Tracey v. State

Decision Date16 October 2014
Docket NumberNo. SC11–2254.,SC11–2254.
Citation152 So.3d 504
PartiesShawn Alvin TRACEY, Petitioner, v. STATE of Florida, Respondent.
CourtFlorida Supreme Court

Carol Stafford Haughwout, Public Defender, and Tatjana Ostapoff, Assistant Public Defender, Fifteenth Judicial Circuit, West Palm Beach, FL, for Petitioner.

Pamela Jo Bondi, Attorney General, Tallahassee, FL, and Consiglia Terenzio, Bureau Chief, and Melynda Layne Melear, Assistant Attorney General, West Palm Beach, FL, for Respondent.



This case is before the Court for review of the decision of the Fourth District Court of Appeal in Tracey v. State, 69 So.3d 992 (Fla. 4th DCA 2011). Because the district court expressly construed a provision of the United States Constitution, this Court has jurisdiction to review the decision. See art. V, § 3(b)(3), Fla. Const. For the reasons set forth below, we quash the decision of the district court in Tracey and remand for further proceedings in accordance with this opinion.


Shawn Alvin Tracey was convicted by a jury of possession of more than 400 grams of cocaine, as well as fleeing and eluding, driving while his license was revoked as a habitual offender, and resisting arrest without violence. Law enforcement learned from a confidential informant that Tracey “obtains multiple kilograms of cocaine from Broward County, for distribution on the West Coast of Florida” and that “the CS [confidential source] contacts Shawn Tracey on the listed Metro PCS telephone number.” Based on these sole factual allegations, on October 23, 2007, officers obtained an order authorizing the installation of a “pen register” and “trap and trace device” as to Tracey's cell phone. A “pen register” records the telephone numbers dialed from the target telephone and a “trap and trace device” records the telephone numbers from incoming calls to the target telephone. Over a month after issuance of the October 23, 2007, order, officers learned from the confidential informant that Tracey would likely be coming to Broward County to pick up drugs for transport back to the Cape Coral area where he resided. Without obtaining an additional order or providing additional factual allegations, officers used information provided by the cell phone service provider under the October 23 order, which also included real time cell site location information given off by cell phones when calls are placed, to monitor the location of cell phones used by Tracey and an individual named Guipson Vilbon.1 This information enabled law enforcement to track Tracey's trip eastward on December 5, 2007, noting ten cell phone calls with Vilbon before Tracey arrived in Broward County.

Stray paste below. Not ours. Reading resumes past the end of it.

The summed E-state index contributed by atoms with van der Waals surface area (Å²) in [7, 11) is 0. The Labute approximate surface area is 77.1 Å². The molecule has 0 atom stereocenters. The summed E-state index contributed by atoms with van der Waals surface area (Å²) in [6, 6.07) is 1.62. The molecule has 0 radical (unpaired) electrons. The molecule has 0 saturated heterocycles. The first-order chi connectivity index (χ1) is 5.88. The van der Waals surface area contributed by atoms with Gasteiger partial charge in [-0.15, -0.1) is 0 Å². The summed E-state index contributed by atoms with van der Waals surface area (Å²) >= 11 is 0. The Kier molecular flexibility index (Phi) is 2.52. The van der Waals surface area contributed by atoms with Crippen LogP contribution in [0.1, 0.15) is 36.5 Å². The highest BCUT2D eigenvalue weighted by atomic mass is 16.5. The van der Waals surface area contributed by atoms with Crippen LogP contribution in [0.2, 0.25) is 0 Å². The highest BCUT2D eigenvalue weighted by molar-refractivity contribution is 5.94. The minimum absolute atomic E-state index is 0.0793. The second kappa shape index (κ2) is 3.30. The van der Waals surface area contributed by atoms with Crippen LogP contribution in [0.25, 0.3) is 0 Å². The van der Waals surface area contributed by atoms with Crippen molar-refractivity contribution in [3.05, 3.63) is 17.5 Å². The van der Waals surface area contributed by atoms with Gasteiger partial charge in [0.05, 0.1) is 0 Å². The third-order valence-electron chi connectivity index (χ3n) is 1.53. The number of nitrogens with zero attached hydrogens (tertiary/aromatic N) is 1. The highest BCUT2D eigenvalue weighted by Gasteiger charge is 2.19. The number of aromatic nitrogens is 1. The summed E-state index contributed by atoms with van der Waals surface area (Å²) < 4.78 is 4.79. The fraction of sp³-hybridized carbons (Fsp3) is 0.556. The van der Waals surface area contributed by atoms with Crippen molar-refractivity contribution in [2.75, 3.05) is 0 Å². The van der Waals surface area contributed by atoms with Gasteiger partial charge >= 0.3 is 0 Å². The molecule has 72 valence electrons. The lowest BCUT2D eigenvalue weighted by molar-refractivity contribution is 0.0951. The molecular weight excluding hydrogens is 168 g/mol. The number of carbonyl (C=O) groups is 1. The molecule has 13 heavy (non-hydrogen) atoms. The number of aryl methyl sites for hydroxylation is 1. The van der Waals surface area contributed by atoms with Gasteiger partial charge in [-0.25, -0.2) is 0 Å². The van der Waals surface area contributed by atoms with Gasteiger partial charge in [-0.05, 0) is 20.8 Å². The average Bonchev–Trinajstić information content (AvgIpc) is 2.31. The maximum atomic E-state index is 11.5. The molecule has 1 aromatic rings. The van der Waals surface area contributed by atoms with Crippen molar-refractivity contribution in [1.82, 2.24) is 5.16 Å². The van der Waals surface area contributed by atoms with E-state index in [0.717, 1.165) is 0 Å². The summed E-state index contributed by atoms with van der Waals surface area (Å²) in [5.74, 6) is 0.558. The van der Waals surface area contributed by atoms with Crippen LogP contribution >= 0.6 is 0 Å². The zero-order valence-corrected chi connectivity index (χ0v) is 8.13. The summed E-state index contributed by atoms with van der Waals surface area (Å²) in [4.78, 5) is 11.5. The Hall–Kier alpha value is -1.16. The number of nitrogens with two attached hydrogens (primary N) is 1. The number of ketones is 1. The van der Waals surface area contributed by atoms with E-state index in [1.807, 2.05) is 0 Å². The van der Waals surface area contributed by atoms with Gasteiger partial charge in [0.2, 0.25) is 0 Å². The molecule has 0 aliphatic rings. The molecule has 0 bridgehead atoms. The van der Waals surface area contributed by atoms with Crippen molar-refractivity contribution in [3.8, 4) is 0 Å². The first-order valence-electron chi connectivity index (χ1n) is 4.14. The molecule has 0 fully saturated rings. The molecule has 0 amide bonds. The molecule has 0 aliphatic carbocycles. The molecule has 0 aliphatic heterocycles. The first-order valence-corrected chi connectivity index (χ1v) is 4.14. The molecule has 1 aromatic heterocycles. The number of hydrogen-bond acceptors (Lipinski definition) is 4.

Officers originally set up surveillance at two of Vilbon's known “stash” houses where officers believed drugs were being stored. However, after officers traced Vilbon's cell phone to a different house, surveillance was moved to that area. Officers tracked Tracey's cell phone to that same house by use of real time CSLI from his cell phone, and “were able to see that both phones were inside that location.” A GMC Envoy vehicle was seen parked outside and was later seen at a nearby intersection. The Envoy was subsequently stopped and Tracey, who was driving, was arrested. A search of the Envoy uncovered a kilogram brick of cocaine hidden in the spare tire well of the vehicle. Vilbon, who was driving a vehicle in front of the Envoy, was also stopped and a search of his car turned up $23,000 in cash.

Officers obtained and used the real time cell site location information pertaining to Tracey's cell phone under the original October 23, 2007, order even though the order issued by the court concerning his cell phone authorized only a “pen register” and “trap and trace device.” In the application for the order, the officers sought only to “record inbound and outbound dialed digits” based on the allegation that “attachment of a Pen Register/Trap & Trace Device would be an important investigative tool to record the inbound and outbound dialed digits from telephone facility [number], helping identify possible co-conspirators in the violation of the herein above referenced Florida State Statute.” The application stated that the information to be obtained is “relevant to a Broward Sheriff's Office ongoing investigation.” The application did not seek authority—or provide facts establishing probable cause—to track the location of Tracey's cell phone in either historical or real time; and the order did not ask for access to real time cell site location information. For some unexplained reason, the cell phone information given to officers did include real time cell site location information on Tracey's cell phone, which the officers then used to track him.2